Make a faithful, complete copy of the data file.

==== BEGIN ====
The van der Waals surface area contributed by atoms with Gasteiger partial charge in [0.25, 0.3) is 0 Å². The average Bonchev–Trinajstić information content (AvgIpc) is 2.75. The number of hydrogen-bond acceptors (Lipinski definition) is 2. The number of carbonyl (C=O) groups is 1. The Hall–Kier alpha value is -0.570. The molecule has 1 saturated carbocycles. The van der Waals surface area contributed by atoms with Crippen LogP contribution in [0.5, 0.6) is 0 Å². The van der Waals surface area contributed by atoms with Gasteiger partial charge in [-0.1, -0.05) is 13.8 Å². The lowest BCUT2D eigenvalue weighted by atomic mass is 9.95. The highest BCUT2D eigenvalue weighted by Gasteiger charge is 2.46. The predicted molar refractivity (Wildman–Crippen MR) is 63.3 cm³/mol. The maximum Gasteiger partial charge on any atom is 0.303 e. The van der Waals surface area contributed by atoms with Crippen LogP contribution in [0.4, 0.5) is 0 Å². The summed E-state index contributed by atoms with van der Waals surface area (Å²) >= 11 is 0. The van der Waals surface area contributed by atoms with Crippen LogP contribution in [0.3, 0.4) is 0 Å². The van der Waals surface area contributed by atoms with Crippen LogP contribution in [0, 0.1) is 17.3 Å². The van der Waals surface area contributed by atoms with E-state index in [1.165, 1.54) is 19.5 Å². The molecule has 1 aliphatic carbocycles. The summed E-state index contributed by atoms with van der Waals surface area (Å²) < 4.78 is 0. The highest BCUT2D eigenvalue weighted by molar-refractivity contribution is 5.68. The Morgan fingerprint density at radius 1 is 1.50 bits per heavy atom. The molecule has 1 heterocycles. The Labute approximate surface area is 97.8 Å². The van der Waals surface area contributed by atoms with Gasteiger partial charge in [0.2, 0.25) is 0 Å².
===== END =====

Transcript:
The van der Waals surface area contributed by atoms with Gasteiger partial charge in [0.25, 0.3) is 0 Å². The average Bonchev–Trinajstić information content (AvgIpc) is 2.75. The number of hydrogen-bond acceptors (Lipinski definition) is 2. The number of carbonyl (C=O) groups is 1. The Hall–Kier alpha value is -0.570. The molecule has 1 saturated carbocycles. The van der Waals surface area contributed by atoms with Crippen LogP contribution in [0.5, 0.6) is 0 Å². The van der Waals surface area contributed by atoms with Gasteiger partial charge in [-0.1, -0.05) is 13.8 Å². The lowest BCUT2D eigenvalue weighted by atomic mass is 9.95. The highest BCUT2D eigenvalue weighted by Gasteiger charge is 2.46. The predicted molar refractivity (Wildman–Crippen MR) is 63.3 cm³/mol. The maximum Gasteiger partial charge on any atom is 0.303 e. The van der Waals surface area contributed by atoms with Crippen LogP contribution in [0.4, 0.5) is 0 Å². The summed E-state index contributed by atoms with van der Waals surface area (Å²) >= 11 is 0. The van der Waals surface area contributed by atoms with Crippen LogP contribution in [0.3, 0.4) is 0 Å². The van der Waals surface area contributed by atoms with Crippen LogP contribution in [0, 0.1) is 17.3 Å². The van der Waals surface area contributed by atoms with E-state index in [1.165, 1.54) is 19.5 Å². The molecule has 1 aliphatic carbocycles. The summed E-state index contributed by atoms with van der Waals surface area (Å²) < 4.78 is 0. The highest BCUT2D eigenvalue weighted by molar-refractivity contribution is 5.68. The Morgan fingerprint density at radius 1 is 1.50 bits per heavy atom. The molecule has 1 heterocycles. The Labute approximate surface area is 97.8 Å². The van der Waals surface area contributed by atoms with Gasteiger partial charge in [0.2, 0.25) is 0 Å².